# Challenge: find the first value where two functions differ

```On Sat, Aug 5, 2017 at 12:51 AM, Steve D'Aprano
<steve+python at pearwood.info> wrote:
> def isqrt_float(n):
>     """Integer square root using floating point sqrt."""
>     return int(math.sqrt(n))
>
>
>
> We know that:
>
> - for n <= 2**53, isqrt_float(n) is exact;
>
> - for n >= 2**1024, isqrt_float(n) will raise OverflowError;
>
> - between those two values, 2**53 < n < 2**1024, isqrt_float(n)
>   will sometimes be exact, and sometimes not exact;
>
> - there is some value, let's call it M, which is the smallest
>   integer where isqrt_float is not exact.
>
>
> Your mission, should you choose to accept it, is to find M.

Hmm. Thinking aloud a bit here. We know that isqrt_float(n) is not
technically *exact* for any n that is not a square. So what I'd do is
assume that for (n*n+1) to (n+1)*(n+1)-1, it's going to return the
same value. I would then probe every perfect square, and the values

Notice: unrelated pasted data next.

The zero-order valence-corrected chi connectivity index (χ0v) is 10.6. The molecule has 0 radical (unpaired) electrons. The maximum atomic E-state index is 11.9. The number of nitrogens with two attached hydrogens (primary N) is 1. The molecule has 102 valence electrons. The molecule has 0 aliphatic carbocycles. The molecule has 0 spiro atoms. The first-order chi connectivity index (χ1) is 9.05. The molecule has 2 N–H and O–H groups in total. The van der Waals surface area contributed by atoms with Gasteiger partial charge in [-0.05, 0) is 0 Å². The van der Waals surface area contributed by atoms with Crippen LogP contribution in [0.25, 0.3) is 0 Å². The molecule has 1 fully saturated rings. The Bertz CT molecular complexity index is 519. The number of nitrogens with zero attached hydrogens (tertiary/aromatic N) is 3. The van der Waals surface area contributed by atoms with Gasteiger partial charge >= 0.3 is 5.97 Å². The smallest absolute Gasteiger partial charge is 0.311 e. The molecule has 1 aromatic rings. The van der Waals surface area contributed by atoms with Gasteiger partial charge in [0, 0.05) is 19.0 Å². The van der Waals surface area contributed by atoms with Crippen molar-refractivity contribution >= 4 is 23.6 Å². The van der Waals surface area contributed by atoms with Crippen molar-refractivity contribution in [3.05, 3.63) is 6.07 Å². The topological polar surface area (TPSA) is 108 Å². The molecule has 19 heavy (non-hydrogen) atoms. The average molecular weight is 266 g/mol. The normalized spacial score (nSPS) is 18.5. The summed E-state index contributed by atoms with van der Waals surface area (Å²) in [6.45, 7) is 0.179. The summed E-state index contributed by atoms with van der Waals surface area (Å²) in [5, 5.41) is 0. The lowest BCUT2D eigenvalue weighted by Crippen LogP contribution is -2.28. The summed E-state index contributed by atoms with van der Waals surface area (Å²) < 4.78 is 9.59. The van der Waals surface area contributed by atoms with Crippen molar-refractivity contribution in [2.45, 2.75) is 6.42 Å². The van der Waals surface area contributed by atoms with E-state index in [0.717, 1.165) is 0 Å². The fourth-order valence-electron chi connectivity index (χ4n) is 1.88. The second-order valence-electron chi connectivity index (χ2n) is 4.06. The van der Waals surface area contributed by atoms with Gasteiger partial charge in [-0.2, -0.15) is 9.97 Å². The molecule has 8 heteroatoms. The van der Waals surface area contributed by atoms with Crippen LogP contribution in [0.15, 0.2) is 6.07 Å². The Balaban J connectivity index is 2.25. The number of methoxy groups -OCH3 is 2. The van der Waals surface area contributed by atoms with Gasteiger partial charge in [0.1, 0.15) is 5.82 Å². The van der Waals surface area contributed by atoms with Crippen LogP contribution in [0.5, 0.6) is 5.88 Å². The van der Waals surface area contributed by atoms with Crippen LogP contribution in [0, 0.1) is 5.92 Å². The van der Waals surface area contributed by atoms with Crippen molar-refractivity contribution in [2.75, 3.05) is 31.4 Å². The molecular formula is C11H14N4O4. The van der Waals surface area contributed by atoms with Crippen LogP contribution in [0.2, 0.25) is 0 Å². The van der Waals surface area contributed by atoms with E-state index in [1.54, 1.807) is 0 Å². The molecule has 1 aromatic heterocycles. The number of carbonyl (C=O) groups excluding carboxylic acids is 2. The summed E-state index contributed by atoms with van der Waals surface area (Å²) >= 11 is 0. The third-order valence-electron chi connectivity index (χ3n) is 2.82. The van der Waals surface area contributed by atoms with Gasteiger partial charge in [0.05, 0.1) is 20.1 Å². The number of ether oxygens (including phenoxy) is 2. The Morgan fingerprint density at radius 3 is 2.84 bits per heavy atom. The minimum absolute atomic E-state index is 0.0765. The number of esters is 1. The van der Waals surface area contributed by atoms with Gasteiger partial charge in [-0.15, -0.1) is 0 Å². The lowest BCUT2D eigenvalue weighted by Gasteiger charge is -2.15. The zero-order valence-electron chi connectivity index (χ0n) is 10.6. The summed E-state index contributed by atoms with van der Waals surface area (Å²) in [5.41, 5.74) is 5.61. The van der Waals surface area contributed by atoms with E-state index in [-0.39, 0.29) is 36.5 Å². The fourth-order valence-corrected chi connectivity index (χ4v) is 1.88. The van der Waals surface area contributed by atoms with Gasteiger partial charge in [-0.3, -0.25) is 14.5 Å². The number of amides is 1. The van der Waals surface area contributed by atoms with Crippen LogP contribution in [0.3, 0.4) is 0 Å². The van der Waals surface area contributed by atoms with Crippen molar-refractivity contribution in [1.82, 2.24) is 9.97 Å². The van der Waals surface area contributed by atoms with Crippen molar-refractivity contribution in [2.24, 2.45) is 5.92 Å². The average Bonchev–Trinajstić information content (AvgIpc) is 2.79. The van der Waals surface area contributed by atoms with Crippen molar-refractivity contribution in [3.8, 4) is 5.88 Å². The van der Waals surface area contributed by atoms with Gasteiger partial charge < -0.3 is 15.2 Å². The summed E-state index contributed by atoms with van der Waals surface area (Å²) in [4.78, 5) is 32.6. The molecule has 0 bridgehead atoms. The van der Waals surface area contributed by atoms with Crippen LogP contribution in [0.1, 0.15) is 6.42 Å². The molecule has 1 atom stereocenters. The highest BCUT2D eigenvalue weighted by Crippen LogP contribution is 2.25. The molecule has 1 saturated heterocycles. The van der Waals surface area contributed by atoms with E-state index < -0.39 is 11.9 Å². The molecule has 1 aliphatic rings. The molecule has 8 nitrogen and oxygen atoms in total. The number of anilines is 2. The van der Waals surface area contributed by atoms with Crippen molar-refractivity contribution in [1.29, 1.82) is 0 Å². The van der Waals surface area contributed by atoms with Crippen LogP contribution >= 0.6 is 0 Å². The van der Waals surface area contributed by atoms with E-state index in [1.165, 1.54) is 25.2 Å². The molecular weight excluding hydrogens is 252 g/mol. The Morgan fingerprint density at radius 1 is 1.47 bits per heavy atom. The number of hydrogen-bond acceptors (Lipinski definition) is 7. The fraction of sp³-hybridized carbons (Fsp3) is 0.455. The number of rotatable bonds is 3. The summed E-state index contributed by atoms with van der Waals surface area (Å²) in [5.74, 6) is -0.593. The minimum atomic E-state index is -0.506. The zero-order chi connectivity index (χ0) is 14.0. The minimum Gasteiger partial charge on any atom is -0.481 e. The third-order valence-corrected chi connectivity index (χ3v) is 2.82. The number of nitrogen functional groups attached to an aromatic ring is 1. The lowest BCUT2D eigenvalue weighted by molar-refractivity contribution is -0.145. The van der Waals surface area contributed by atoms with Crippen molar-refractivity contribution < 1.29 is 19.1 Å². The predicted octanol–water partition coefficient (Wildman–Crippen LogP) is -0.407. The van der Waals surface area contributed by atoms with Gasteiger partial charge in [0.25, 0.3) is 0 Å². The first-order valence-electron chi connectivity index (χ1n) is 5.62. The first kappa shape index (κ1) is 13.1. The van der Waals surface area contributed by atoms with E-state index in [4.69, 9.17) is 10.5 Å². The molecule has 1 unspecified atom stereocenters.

one above and one below it. Now, that's still probably too many to
check, but it's going to be a lot faster; for starters, we don't
actually need to use isqrt_newton to compare against it.

for root in range(2**26, 2**53):
square = root * root
if isqrt_float(square - 1) != root - 1:
print(square - 1)
break
if isqrt_float(square) != root:
print(square)
break
if isqrt_float(square + 1) != root:
print(square + 1)
break

That gave me this result almost instantaneously:

4503599761588224

which has been rounded up instead of down. I don't know if that counts
as sufficiently wrong?

>>> isqrt_float(4503599761588224)
67108865
>>> isqrt_newton(4503599761588224)
67108864
>>> 67108865 ** 2
4503599761588225

ChrisA

```